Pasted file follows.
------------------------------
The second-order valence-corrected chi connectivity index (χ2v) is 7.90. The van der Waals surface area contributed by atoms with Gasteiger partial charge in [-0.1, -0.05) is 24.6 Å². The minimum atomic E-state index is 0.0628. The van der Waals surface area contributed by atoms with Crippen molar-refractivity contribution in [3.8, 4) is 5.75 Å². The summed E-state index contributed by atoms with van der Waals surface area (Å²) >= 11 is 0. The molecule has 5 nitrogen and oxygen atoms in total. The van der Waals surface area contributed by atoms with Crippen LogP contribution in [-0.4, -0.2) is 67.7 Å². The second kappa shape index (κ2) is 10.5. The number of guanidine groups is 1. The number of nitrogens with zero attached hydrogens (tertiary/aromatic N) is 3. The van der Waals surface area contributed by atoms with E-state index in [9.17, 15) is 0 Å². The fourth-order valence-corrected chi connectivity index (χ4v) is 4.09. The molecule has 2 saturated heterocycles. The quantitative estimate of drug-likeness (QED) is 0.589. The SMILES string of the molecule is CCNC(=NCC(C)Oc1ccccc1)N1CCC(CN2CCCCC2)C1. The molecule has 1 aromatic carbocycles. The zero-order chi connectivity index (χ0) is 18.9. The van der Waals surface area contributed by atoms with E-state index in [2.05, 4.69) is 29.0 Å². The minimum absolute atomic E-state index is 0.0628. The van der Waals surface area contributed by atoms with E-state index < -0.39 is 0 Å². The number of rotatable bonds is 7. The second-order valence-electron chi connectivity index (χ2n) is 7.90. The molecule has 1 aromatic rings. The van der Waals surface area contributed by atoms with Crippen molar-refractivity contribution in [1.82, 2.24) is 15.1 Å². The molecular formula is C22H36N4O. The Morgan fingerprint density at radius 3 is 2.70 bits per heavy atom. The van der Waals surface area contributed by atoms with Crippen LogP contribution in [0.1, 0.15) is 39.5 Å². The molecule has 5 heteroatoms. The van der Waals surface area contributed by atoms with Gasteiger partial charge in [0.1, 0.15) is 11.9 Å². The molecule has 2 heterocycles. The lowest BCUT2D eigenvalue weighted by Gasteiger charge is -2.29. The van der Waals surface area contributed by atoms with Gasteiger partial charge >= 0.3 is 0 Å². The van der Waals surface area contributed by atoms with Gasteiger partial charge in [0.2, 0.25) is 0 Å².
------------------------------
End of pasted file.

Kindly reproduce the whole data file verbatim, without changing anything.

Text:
The second-order valence-corrected chi connectivity index (χ2v) is 7.90. The van der Waals surface area contributed by atoms with Gasteiger partial charge in [-0.1, -0.05) is 24.6 Å². The minimum atomic E-state index is 0.0628. The van der Waals surface area contributed by atoms with Crippen molar-refractivity contribution in [3.8, 4) is 5.75 Å². The summed E-state index contributed by atoms with van der Waals surface area (Å²) >= 11 is 0. The molecule has 5 nitrogen and oxygen atoms in total. The van der Waals surface area contributed by atoms with Crippen LogP contribution in [-0.4, -0.2) is 67.7 Å². The second kappa shape index (κ2) is 10.5. The number of guanidine groups is 1. The number of nitrogens with zero attached hydrogens (tertiary/aromatic N) is 3. The van der Waals surface area contributed by atoms with E-state index in [9.17, 15) is 0 Å². The fourth-order valence-corrected chi connectivity index (χ4v) is 4.09. The molecule has 2 saturated heterocycles. The quantitative estimate of drug-likeness (QED) is 0.589. The SMILES string of the molecule is CCNC(=NCC(C)Oc1ccccc1)N1CCC(CN2CCCCC2)C1. The molecule has 1 aromatic carbocycles. The zero-order chi connectivity index (χ0) is 18.9. The van der Waals surface area contributed by atoms with E-state index in [2.05, 4.69) is 29.0 Å². The minimum absolute atomic E-state index is 0.0628. The van der Waals surface area contributed by atoms with E-state index < -0.39 is 0 Å². The number of rotatable bonds is 7. The second-order valence-electron chi connectivity index (χ2n) is 7.90. The molecule has 1 aromatic rings. The van der Waals surface area contributed by atoms with Crippen molar-refractivity contribution in [1.82, 2.24) is 15.1 Å². The molecular formula is C22H36N4O. The Morgan fingerprint density at radius 3 is 2.70 bits per heavy atom. The van der Waals surface area contributed by atoms with Crippen LogP contribution in [0.1, 0.15) is 39.5 Å². The molecule has 5 heteroatoms. The van der Waals surface area contributed by atoms with Gasteiger partial charge in [0.1, 0.15) is 11.9 Å². The molecule has 2 heterocycles. The lowest BCUT2D eigenvalue weighted by Gasteiger charge is -2.29. The van der Waals surface area contributed by atoms with Gasteiger partial charge >= 0.3 is 0 Å². The van der Waals surface area contributed by atoms with Gasteiger partial charge in [0.2, 0.25) is 0 Å².